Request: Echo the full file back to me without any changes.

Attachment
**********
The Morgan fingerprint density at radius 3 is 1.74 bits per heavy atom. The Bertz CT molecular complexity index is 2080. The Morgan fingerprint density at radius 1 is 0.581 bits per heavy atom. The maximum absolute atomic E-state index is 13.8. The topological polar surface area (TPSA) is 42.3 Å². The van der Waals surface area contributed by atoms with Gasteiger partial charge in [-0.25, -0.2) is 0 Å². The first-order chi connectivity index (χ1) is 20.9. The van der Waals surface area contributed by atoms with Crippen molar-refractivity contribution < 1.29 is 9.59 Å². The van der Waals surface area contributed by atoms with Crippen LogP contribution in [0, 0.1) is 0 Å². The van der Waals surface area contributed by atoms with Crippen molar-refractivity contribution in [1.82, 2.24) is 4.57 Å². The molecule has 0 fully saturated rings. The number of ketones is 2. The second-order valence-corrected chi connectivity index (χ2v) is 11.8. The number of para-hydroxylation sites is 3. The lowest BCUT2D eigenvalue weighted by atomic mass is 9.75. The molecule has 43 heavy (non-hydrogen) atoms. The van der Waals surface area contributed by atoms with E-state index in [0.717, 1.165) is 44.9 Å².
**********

The Morgan fingerprint density at radius 3 is 1.74 bits per heavy atom. The Bertz CT molecular complexity index is 2080. The Morgan fingerprint density at radius 1 is 0.581 bits per heavy atom. The maximum absolute atomic E-state index is 13.8. The topological polar surface area (TPSA) is 42.3 Å². The van der Waals surface area contributed by atoms with Gasteiger partial charge in [-0.25, -0.2) is 0 Å². The first-order chi connectivity index (χ1) is 20.9. The van der Waals surface area contributed by atoms with Crippen molar-refractivity contribution < 1.29 is 9.59 Å². The van der Waals surface area contributed by atoms with Crippen LogP contribution in [0, 0.1) is 0 Å². The van der Waals surface area contributed by atoms with Crippen molar-refractivity contribution in [1.82, 2.24) is 4.57 Å². The molecule has 0 fully saturated rings. The number of ketones is 2. The second-order valence-corrected chi connectivity index (χ2v) is 11.8. The number of para-hydroxylation sites is 3. The lowest BCUT2D eigenvalue weighted by atomic mass is 9.75. The molecule has 43 heavy (non-hydrogen) atoms. The van der Waals surface area contributed by atoms with E-state index in [0.717, 1.165) is 44.9 Å².